You want your baby entering the world in pristine condition, but Shoulder Dystocia can cause all sorts of issue for the child and the mother. SD occurs during labor when the baby's shoulders get stuck as they pass through the birth canal. This can be extremely dangerous because the baby can sustain injuries to their arms or shoulders, the baby's brain could be deprived of oxygen...resulting in brain damage, and the mother's tissues (such as cervix, uterus, or vagina) could tear, causing excessive bleeding.
Shoulder Dystocia can cause the child's hand to resemble a claw. No one wants their baby to look like Gollum, let alone suffer from nerve damage, pain, and even mild paralysis. That's not even the worst of it. Sometimes it can get so bad, brachial plexus palsy occurs where the nerves are torn, moved, or completely detached. Luckily, shoulder dystocia is preventable. In addition to monitoring and quelling risk factors such as maternal diabetes, induced labor, epidural use, and maternal obesity, doctors can monitor for signs of SD and schedule an emergency C-section. If this fails to prevent injuries, they can later be treated with physical therapy, massages, and surgery.
The good news is that in most cases of SD, the doctors and staff are able to perform special maneuvers (such as applying pressure to the mother's abdomen) to prevent injury to the mother or baby. Even if not totally successful, less than 10 percent of babies with injuries after SD sustain permanent complications.
If you happen to fall in the category of those less than 10 percent, you have a right to claim damages. A woman who alleged permanent injuries and disability to her child won a negligence lawsuit in Medford, Oregon in 2015, and was awarded $1 million. According to the plaintiff, when the signs of SD became apparent, the doctor failed to apply pressure to the mother's abdomen. In addition, the doctor used excessive traction, which led to the child's injuries. Because of this, the baby was born with torn shoulder nerves that might never heal. The baby has had three surgeries by the age of six.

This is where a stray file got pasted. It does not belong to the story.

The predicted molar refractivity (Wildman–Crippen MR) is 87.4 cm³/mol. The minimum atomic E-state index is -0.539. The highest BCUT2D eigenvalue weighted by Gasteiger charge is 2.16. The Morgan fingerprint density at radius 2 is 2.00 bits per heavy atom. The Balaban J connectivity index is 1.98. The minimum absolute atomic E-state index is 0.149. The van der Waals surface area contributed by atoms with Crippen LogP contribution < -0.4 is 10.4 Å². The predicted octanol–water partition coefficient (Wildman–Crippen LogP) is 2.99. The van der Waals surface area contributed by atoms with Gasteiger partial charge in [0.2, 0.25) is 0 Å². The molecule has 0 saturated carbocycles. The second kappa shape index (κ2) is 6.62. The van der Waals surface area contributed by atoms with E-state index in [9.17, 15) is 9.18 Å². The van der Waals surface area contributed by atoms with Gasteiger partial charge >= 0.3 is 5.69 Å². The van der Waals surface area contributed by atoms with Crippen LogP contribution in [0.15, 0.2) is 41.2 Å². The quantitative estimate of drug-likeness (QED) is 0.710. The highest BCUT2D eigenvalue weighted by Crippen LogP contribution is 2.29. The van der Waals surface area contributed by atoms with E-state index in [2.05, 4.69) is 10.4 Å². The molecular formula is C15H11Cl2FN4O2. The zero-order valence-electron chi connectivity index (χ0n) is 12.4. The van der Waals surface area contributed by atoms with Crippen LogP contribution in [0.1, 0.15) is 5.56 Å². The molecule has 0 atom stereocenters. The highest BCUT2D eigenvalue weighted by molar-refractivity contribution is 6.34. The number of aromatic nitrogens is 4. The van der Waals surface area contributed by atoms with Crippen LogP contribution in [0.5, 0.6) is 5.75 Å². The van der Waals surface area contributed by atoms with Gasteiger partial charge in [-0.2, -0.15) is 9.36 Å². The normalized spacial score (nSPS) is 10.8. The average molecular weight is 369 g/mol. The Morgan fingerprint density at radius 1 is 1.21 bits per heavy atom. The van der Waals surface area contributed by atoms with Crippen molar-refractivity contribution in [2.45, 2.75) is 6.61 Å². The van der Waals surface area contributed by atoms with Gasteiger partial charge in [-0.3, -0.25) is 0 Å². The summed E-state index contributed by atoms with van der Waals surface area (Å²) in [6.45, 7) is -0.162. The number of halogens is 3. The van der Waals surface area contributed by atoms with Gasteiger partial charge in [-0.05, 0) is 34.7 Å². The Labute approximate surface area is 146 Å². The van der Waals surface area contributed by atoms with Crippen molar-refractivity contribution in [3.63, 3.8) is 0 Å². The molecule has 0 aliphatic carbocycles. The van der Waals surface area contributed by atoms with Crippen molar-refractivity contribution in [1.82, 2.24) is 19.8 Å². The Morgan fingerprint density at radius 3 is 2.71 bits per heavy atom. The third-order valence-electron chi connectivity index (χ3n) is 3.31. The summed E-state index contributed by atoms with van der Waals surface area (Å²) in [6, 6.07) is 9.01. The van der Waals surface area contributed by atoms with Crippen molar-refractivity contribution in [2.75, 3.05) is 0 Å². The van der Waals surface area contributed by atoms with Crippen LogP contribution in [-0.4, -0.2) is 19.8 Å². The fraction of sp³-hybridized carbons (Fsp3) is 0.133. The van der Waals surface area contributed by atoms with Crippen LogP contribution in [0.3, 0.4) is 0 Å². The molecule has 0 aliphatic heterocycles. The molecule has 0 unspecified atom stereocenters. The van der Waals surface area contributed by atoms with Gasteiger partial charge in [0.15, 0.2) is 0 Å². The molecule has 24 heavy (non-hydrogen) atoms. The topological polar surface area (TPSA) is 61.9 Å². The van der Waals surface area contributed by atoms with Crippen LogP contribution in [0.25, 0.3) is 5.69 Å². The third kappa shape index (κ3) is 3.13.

Hopefully, you will never experience anything like this. To keep the odds low, make sure to talk with your doctor about any potential risk factors like having a petite maternal stature (or obese), abnormal pelvis shape, and gestational diabetes. There are also risk factors to know during pregnancy like a large fetal size or an abnormally long labor time. It's important to know that the risk of SD goes up if your baby has had it and you get pregnant again, so be sure to let your doctor know. If you or your family has had a negative experience involving shoulder dystocia, get in touch with Reich and Binstock today, and we'll make sure you get the compensation you deserve.